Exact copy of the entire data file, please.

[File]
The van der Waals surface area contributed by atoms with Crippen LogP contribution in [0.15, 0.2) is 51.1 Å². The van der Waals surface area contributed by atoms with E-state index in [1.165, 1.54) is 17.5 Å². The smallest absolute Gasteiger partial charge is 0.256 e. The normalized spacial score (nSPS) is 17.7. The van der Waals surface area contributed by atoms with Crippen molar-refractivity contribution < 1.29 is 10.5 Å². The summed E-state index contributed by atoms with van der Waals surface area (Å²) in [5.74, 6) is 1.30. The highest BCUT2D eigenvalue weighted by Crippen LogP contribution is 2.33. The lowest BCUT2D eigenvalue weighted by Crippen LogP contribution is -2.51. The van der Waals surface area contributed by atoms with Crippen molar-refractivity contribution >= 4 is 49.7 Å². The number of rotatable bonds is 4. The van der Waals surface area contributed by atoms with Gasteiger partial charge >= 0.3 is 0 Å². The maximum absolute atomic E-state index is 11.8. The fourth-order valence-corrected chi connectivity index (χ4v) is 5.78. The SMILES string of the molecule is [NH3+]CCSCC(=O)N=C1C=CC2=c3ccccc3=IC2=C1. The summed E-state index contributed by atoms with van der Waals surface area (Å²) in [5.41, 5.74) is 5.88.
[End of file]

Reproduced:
The van der Waals surface area contributed by atoms with Crippen LogP contribution in [0.15, 0.2) is 51.1 Å². The van der Waals surface area contributed by atoms with E-state index in [1.165, 1.54) is 17.5 Å². The smallest absolute Gasteiger partial charge is 0.256 e. The normalized spacial score (nSPS) is 17.7. The van der Waals surface area contributed by atoms with Crippen molar-refractivity contribution < 1.29 is 10.5 Å². The summed E-state index contributed by atoms with van der Waals surface area (Å²) in [5.74, 6) is 1.30. The highest BCUT2D eigenvalue weighted by Crippen LogP contribution is 2.33. The lowest BCUT2D eigenvalue weighted by Crippen LogP contribution is -2.51. The van der Waals surface area contributed by atoms with Crippen molar-refractivity contribution >= 4 is 49.7 Å². The number of rotatable bonds is 4. The van der Waals surface area contributed by atoms with Gasteiger partial charge >= 0.3 is 0 Å². The maximum absolute atomic E-state index is 11.8. The fourth-order valence-corrected chi connectivity index (χ4v) is 5.78. The SMILES string of the molecule is [NH3+]CCSCC(=O)N=C1C=CC2=c3ccccc3=IC2=C1. The summed E-state index contributed by atoms with van der Waals surface area (Å²) in [5.41, 5.74) is 5.88.